Story at a glance
- The closure of restaurants and bars, the halting of the tourism industry and a lack of foot traffic in urban areas have had a severe impact on rat populations around the country.
- Rats have been taking to the streets in packs, sometimes in the daylight, emboldened by hunger.
- Experts warn that the long-term effects of starvation on these survivalist creatures could mean an increase in aggressive behavior and household break-ins.
As the country begins to buckle down for what experts are warning may be our hardest week of coronavirus-related deaths yet, one begins to wonder: Where does all of our social isolating leave the urban-dwelling animals who depend on our food garbage for sustenance? Secondarily, and perhaps even more worrying, where will those survivalists turn to when their need for food becomes dire?
The need to survive
We spoke with Robert Corrigan — a rodentologist who specializes in urban rats and works with cities around the world to design programs for rodent management — to find out. Most New Yorkers have probably never heard of his type of job before, but it’s his decisions that affect their lives daily as he meets with agencies such as the Metropolitan Transit Authority (MTA) to help them mitigate rat issues on the subway. It’s no small feat either, especially in cities such as New York City, whose rat population has been estimated to reach around 2 million.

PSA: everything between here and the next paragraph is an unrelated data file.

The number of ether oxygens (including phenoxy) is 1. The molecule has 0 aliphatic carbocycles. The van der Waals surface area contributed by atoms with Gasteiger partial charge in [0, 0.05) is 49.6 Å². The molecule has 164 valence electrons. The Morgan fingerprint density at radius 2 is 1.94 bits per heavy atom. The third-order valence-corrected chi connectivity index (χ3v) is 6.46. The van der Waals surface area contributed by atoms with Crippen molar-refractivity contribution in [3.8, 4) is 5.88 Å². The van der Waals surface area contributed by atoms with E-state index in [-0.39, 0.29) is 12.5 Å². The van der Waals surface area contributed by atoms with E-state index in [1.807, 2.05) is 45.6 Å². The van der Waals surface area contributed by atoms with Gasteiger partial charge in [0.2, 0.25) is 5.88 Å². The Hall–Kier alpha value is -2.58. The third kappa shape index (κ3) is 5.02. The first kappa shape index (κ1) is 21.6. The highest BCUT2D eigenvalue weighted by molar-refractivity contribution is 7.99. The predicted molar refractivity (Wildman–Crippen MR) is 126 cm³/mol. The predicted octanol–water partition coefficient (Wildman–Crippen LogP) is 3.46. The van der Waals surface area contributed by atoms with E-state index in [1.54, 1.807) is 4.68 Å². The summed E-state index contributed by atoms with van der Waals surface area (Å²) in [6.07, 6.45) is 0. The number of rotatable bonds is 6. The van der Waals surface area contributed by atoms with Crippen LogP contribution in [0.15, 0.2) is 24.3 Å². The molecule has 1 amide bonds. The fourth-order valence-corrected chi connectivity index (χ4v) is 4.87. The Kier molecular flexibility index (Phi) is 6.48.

“This is actually the first virus outbreak where we've had to be on alert about rats, and obviously the reason is that everybody is shut down,” says Corrigan. “The rats, especially in cities like New York, Boston and Washington, DC, are heavily dependent on us for their food. There's no secret here that rats for the most part get their food directly from us: it's all our garbage.”
In general, rats like to stay close to their burrows, which are often at ground level in apartment ﬂoorboards, alleyways, sidewalks or basements. They’re also nocturnal animals and survive by mastering their surroundings, trying to stick to familiar areas within a few hundred feet of their home.